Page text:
Transportation is the most important economic activity in logistics. It provides a linkage between a business and its consumers and suppliers, by moving goods from their sourced location to where they are demanded. The process is made possible through inbound logistics involving procurement of materials and goods from supplier locations; and outbound logistics where the products are distributed to the customers’ location. Depending on the product, location of where the shipment is and its final destination, and other special considerations; a business can opt for road, maritime, rail or/and air modes of shipments. Often businesses contract cargo carriers, freight forwarders such as DHL, UPS, FedEx or use their fleet of vehicles after planning their routes and calculating the cost implications to their bottom lines.

4. Customs clearance

For goods to be imported or exported across borders, customs clearance is an important procedure. Most countries stipulate conditions under which products are eligible for importation and exportation in their annually published Foreign Trade policies. These policies are implemented by Customs Departments which act on behalf of the government under customs rules, regulations and tariffs. They are premised in entry and exit points for people and cargo; particularly at airports, seaports and borders gateways.

Custom clearance is facilitated by exports and imports documentation which have to be prepared and submitted for customs examination, assessment and payments, before being released. Some of the documentation include purchase order from buyer, Certificate of Origin, packaging list, Bill of Lading, Bill of entry, Bill of Shipping among others.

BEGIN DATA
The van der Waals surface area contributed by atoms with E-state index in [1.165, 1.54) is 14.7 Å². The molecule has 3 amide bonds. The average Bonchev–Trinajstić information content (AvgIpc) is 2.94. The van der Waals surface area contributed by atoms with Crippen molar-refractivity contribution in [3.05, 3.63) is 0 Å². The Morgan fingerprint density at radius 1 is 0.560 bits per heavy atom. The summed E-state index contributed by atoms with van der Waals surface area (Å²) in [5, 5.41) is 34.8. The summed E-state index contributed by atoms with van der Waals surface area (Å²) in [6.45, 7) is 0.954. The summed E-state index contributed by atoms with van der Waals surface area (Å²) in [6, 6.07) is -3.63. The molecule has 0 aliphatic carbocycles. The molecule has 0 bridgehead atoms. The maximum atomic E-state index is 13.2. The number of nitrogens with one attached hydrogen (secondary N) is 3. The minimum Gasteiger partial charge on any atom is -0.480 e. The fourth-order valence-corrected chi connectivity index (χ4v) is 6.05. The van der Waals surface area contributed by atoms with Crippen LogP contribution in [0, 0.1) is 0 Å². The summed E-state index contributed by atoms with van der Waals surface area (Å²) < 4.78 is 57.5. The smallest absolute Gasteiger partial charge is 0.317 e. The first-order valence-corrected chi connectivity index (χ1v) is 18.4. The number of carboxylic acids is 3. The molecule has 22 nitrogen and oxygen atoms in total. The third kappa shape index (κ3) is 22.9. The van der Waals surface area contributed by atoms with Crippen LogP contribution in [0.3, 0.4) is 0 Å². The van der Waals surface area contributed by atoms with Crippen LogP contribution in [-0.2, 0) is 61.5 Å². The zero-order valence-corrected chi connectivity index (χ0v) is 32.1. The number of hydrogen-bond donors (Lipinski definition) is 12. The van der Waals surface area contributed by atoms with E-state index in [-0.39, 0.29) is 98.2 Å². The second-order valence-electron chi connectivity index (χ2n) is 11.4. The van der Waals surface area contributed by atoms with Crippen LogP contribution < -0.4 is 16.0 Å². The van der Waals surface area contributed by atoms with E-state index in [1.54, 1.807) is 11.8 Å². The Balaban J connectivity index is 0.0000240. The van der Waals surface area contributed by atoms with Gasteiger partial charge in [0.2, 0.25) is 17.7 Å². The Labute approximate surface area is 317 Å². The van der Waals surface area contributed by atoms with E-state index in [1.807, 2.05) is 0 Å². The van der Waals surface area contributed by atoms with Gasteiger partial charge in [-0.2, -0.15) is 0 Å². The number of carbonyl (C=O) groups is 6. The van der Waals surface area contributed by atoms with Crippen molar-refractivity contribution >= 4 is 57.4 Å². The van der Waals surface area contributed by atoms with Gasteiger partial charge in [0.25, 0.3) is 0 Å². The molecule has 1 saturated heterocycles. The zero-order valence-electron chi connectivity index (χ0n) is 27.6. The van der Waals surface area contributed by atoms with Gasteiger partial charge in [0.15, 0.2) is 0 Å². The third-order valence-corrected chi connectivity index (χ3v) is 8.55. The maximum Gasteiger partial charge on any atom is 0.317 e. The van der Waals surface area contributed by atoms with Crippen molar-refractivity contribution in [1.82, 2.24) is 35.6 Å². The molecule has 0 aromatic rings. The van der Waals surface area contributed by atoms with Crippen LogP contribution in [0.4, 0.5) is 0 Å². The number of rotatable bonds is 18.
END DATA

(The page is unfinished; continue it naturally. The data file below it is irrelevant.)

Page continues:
Business provide most of the documentation except for the Shipping Bills which are prepared by customs agents for the purposes of classifying the cargo.  Customs agents are licensed by customs to operate and their role is limited to being third party agents helping businesses with customs clearance, through documentation software. Apart from customs agents, businesses can work with a custom broker or freight forwarders who can help them in transacting their customs business.

It is in the best interest of the business to work with third parties/intermediaries who provide quality services, in order to be able to establish a long term relationship that will facilitate efficiency in the logistics function.

5. Reverse logistics

Through reverse logistics, businesses are able to plan the flow of their inventory, packaging materials or part of their finished products from the consumers back to the business. They are then able to recycle, remanufacture, repair, refurbish or salvage the returned products, thus recapturing their value.

With the growing concerns for hazardous waste generation and disposal, various countries are coming up with laws to ensure product companies are responsible for all the waste from their supply chain activities. Companies are adopting standards and measures which are geared towards minimizing environmental hazards through waste recovery. Apple practices reverse logistics by offering its consumers discounts on new iPhones if they turn in the old ones.

This practice is viewed as a corporate responsibility which businesses leverage on as a marketing strategy for brand visibility and positioning.

Author: Inzillia Sasi